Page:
Solstice in our box

Last night we went to the village of Orth on Fehmarn island. We hoped we would be able to sail the 35 miles to get there, but the winds were just too light. Mostly we had to motor-sail. I'd picked Orth because it was small and looked charming—and because it said you could side-tie along the village wall with the harbor master's permission. When we got there, the wall option didn't look appealing, but we saw people in the cockpit of a big steel cutter, Victory, that was side-tied at the end of a dock and asked if we could moor to them. They said no problem. Whew!

Village harbor at Orth

Orth was supposed to have some shopping in the village and electrical power on the dock and Internet. The shopping was wind-surfing stores, the power on the dock was only for regulars (visitors had to go all the way to shore), and the Internet cost €9 for two hours. We said no thanks to the Internet and power and bought a few things at the fruit and vegetable stand that opened this morning. Despite it being not quite as advertised, we enjoyed our stop at Orth. For future reference, John says the showers are some of the nicest he's seen.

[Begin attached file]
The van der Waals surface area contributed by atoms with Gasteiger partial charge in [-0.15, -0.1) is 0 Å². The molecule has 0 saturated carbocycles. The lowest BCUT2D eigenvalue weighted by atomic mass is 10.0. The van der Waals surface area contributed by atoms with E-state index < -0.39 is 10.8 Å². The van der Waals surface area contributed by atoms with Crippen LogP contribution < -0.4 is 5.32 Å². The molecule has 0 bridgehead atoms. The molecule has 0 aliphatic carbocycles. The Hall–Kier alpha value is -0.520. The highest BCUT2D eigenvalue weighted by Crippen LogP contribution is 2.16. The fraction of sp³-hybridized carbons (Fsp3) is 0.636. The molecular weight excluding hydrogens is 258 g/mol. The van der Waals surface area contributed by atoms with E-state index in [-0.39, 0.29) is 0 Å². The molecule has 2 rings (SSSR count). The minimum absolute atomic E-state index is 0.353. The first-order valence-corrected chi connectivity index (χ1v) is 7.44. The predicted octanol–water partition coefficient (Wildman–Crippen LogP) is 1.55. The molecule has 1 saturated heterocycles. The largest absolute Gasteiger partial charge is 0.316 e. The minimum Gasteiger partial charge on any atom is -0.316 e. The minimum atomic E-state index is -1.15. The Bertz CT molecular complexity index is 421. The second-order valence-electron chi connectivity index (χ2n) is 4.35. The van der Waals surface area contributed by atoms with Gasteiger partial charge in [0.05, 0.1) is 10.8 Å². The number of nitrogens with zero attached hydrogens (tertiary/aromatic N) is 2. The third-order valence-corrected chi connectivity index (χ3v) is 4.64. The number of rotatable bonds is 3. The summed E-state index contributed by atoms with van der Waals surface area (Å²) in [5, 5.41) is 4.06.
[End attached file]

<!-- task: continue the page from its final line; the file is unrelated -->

I don't think I've mentioned day-signals before. They're almost mandatory here but rarely used in the States and other places we've been outside of Europe. When you're motor-sailing (motoring with sails up), you're supposed to fly a cone with the point down. Ours looks a lot like a witch's hat. At anchor you fly a sphere. These signals go somewhere toward the front of the boat. We've been using the staysail halyard and a down line for ours. It is really nice when people use these because you can tell at a distance what they're doing.

We had anchored here and found the single-malt for a celebratory sip after a nice sail when we heard a loud pop. Scramble, curse, scramble. The line attaching the anchor sphere to the staysail halyard chafed through and the staysail halyard was halfway up to the spreader. John tried to snag it with the boat hook, but it was just barely out of reach. He rigged a loop on the end of the boat hook thinking that he could snag it that way, but by then it had worked its way further up and was still out of reach. Quick! Get the bosun's chair and get me up there before it gets too much higher. Long story short, I got to go up the mast in 20 knots of wind at anchor, and John had to get me there. He had the worse end of that deal. There's no fetch here, so the waves weren't throwing us around, and I didn't even have to go up to the spreader.

So finally we're peacefully at anchor in seven feet of very clear water (amazing how clear the Baltic is), using free Internet, and listening to the wind howl. The anchorage is big, our anchor is good, and we have the anchor alarm set but aren't worried. Tomorrow we'll probably go to a marina in a town with a grocery store, but for now, all is good.